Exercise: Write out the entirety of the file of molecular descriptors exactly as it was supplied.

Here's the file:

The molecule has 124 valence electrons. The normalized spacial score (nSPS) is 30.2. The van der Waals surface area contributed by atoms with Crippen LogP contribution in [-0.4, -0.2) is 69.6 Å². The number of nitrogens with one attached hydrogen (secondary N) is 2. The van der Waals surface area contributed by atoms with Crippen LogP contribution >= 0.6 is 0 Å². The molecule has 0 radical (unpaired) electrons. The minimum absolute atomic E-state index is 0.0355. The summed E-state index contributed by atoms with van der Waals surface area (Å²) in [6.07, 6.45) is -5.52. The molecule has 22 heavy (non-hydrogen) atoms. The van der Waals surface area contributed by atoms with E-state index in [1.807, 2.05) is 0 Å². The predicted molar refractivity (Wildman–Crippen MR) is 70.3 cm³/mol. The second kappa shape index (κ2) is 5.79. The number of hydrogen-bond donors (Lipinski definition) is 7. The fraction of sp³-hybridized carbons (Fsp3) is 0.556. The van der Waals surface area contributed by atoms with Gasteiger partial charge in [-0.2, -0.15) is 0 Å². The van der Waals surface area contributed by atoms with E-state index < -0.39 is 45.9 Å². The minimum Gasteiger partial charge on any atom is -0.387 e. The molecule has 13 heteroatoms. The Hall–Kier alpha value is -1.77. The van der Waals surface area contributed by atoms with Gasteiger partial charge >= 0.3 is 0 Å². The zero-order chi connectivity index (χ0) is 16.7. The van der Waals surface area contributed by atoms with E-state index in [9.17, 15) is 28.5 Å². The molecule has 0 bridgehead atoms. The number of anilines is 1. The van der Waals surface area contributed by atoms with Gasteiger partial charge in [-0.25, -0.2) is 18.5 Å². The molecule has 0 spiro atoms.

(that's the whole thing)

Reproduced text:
The molecule has 124 valence electrons. The normalized spacial score (nSPS) is 30.2. The van der Waals surface area contributed by atoms with Crippen LogP contribution in [-0.4, -0.2) is 69.6 Å². The number of nitrogens with one attached hydrogen (secondary N) is 2. The van der Waals surface area contributed by atoms with Crippen LogP contribution >= 0.6 is 0 Å². The molecule has 0 radical (unpaired) electrons. The minimum absolute atomic E-state index is 0.0355. The summed E-state index contributed by atoms with van der Waals surface area (Å²) in [6.07, 6.45) is -5.52. The molecule has 22 heavy (non-hydrogen) atoms. The van der Waals surface area contributed by atoms with E-state index in [1.807, 2.05) is 0 Å². The predicted molar refractivity (Wildman–Crippen MR) is 70.3 cm³/mol. The second kappa shape index (κ2) is 5.79. The number of hydrogen-bond donors (Lipinski definition) is 7. The fraction of sp³-hybridized carbons (Fsp3) is 0.556. The van der Waals surface area contributed by atoms with Gasteiger partial charge in [-0.2, -0.15) is 0 Å². The van der Waals surface area contributed by atoms with E-state index < -0.39 is 45.9 Å². The minimum Gasteiger partial charge on any atom is -0.387 e. The molecule has 13 heteroatoms. The Hall–Kier alpha value is -1.77. The van der Waals surface area contributed by atoms with Gasteiger partial charge >= 0.3 is 0 Å². The zero-order chi connectivity index (χ0) is 16.7. The van der Waals surface area contributed by atoms with E-state index in [9.17, 15) is 28.5 Å². The molecule has 0 bridgehead atoms. The number of anilines is 1. The van der Waals surface area contributed by atoms with Gasteiger partial charge in [-0.25, -0.2) is 18.5 Å². The molecule has 0 spiro atoms.